Chaff from P. salinus nest in central Washington state.

Chaff consists of the discarded seeds and other plant matter taken from the nest interior, and generally deposited on the edges of the mound structure. This area is sometimes referred to as the 'midden', or 'kitchen midden'.

This material can include the inedible remnants of previously harvested seed pods and grass spikelets, and seeds that have sprouted. Potential food items that have otherwise been damaged by water or contaminated by mold or fungus, may also be discarded, or left out for a period to dry in the sun [1].

The Florida harvester (Pogonomyrmex badius) places bits of charcoal in the midden surrounding its nests. One theory suggests that sometimes this debris, possibly impregnated with a chemical substance by the ants, may serve as a boundary marker - discouraging ants of other species from approaching the nest mound [2].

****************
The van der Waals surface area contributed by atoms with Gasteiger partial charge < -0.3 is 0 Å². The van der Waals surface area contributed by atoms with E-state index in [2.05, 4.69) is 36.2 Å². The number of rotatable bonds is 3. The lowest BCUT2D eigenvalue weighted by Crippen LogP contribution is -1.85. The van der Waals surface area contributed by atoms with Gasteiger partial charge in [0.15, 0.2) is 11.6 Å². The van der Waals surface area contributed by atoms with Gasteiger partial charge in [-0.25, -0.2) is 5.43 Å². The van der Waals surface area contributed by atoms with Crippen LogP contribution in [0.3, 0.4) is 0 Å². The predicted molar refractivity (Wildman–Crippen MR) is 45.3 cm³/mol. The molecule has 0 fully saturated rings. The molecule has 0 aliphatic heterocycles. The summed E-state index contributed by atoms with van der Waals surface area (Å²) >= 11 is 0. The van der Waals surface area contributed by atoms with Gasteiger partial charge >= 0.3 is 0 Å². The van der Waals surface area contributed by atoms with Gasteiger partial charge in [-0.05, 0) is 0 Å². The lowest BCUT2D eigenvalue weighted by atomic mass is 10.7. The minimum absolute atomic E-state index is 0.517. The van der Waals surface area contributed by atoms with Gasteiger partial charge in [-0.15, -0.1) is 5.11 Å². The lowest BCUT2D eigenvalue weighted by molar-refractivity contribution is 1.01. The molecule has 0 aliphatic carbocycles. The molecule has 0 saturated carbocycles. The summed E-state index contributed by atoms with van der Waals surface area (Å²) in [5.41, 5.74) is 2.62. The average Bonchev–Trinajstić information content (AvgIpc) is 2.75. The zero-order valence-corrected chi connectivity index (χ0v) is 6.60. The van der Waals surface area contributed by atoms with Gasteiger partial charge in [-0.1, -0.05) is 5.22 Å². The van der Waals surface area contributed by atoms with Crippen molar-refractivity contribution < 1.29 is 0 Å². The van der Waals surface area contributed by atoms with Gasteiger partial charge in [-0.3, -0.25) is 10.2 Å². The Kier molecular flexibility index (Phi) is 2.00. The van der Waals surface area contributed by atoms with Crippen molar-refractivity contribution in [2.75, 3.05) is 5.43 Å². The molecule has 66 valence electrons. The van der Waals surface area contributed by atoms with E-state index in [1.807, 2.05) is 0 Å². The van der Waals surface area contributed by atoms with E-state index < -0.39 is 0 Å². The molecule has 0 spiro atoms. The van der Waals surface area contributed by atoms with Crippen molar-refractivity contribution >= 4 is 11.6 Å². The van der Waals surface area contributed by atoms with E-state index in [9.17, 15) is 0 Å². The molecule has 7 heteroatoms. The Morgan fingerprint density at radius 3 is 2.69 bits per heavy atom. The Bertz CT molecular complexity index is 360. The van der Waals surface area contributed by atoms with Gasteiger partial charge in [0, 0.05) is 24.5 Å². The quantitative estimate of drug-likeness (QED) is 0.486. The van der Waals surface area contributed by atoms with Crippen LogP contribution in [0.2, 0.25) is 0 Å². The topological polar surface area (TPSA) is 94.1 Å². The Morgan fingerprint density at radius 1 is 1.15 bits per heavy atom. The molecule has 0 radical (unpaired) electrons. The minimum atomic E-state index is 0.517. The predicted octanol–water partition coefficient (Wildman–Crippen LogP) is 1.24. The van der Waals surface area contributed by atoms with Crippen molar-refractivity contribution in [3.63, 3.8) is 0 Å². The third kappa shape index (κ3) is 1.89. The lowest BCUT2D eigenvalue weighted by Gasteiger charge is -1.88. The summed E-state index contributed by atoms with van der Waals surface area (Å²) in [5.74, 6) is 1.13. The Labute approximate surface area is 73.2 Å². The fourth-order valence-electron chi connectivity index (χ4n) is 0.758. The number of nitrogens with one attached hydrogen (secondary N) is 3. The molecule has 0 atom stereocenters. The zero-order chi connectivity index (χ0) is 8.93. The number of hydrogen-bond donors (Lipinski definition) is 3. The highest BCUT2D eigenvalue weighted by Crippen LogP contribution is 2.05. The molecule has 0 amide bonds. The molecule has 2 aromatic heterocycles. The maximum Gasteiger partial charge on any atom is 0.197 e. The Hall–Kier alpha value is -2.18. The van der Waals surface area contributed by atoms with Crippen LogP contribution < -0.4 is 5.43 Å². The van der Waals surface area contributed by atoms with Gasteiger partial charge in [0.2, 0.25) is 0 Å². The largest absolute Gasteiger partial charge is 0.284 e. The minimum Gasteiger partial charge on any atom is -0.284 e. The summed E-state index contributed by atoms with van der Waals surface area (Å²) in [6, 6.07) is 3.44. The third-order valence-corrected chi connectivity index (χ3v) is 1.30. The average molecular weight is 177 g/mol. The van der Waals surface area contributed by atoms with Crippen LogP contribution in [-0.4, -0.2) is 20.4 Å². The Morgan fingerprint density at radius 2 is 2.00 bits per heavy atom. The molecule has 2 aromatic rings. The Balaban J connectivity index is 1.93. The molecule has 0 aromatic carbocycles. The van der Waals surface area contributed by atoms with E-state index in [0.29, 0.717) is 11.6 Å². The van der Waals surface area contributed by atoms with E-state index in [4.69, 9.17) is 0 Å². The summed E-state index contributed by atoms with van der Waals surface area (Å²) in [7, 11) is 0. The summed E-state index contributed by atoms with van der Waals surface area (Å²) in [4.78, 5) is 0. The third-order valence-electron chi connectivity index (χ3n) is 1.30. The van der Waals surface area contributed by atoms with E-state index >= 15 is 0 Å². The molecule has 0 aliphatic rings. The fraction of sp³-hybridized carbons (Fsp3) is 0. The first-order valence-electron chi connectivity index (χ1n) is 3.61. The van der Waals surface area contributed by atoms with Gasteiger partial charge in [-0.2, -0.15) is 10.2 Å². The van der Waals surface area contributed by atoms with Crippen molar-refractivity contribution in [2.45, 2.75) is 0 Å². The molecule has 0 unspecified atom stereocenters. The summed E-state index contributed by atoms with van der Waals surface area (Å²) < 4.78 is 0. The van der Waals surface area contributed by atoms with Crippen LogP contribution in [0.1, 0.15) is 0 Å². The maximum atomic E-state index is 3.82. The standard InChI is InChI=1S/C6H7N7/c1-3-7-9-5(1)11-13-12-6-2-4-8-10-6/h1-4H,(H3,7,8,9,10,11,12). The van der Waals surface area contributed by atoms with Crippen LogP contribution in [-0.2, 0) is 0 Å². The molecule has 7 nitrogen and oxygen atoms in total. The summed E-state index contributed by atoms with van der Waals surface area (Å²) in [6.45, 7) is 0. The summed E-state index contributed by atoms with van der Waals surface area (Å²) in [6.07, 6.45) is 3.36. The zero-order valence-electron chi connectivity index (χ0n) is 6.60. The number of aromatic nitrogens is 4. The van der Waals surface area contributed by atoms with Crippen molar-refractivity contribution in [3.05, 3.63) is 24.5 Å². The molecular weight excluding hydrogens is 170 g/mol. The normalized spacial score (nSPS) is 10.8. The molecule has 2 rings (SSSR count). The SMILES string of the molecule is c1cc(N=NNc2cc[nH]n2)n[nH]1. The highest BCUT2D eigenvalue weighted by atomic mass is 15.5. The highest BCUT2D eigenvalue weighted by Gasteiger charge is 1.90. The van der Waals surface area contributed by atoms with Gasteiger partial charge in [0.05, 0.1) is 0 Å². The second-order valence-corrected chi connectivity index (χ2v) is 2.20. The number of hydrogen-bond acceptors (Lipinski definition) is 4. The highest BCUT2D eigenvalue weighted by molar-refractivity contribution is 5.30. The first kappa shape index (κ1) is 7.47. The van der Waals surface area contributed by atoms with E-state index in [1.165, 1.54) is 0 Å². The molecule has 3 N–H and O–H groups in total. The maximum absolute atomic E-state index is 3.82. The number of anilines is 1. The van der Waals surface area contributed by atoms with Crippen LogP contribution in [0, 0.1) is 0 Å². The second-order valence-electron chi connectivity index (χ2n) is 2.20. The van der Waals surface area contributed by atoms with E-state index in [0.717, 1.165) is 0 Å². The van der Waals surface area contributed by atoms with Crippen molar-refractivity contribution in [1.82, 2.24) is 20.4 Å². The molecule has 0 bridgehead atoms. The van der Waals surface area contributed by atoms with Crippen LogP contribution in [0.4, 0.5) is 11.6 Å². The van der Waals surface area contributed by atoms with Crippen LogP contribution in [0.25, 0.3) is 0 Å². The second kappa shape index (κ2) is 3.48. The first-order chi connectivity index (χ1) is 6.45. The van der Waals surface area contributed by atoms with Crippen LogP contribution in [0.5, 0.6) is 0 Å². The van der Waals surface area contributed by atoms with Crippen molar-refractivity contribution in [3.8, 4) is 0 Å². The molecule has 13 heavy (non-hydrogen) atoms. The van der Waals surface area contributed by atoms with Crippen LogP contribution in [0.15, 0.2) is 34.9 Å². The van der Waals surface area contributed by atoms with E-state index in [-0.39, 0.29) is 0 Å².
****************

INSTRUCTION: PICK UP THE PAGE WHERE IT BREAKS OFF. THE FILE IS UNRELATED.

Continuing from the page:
Ants that have died within the nest are sometimes placed here (in the midden) as well. [IMAGE: discarded plant material (chaff) from the midden of a P. salinus nest in central WA state - dominated by seed pods of Descurainia sp. (tansy- mustard) and parts of grasses - scale in centimeters/millimeters] [scroll down for additional notes/references]


·McCook, H.C. 1880. The Natural History of the Agricultural Ant of Texas. A Monograph of the Habits, Architecture, and Structure of Pogonomyrmex barbatus. Philadelphia: J.B. Lippincott & Co. 1880
·Taber, S.W. 1998. The World of the Harvester Ants. College Station, TX, Texas A&M University Press
·Wheeler, W.M. 1910. Ants: Their Structure, Development and Behavior. New York, Columbia University Press

·Gordon, D.M. 1984. The Harvester Ant (Pogonomyrmex badius) Midden: Refuse or Boundary? Ecol. Entomol. 9: 403-412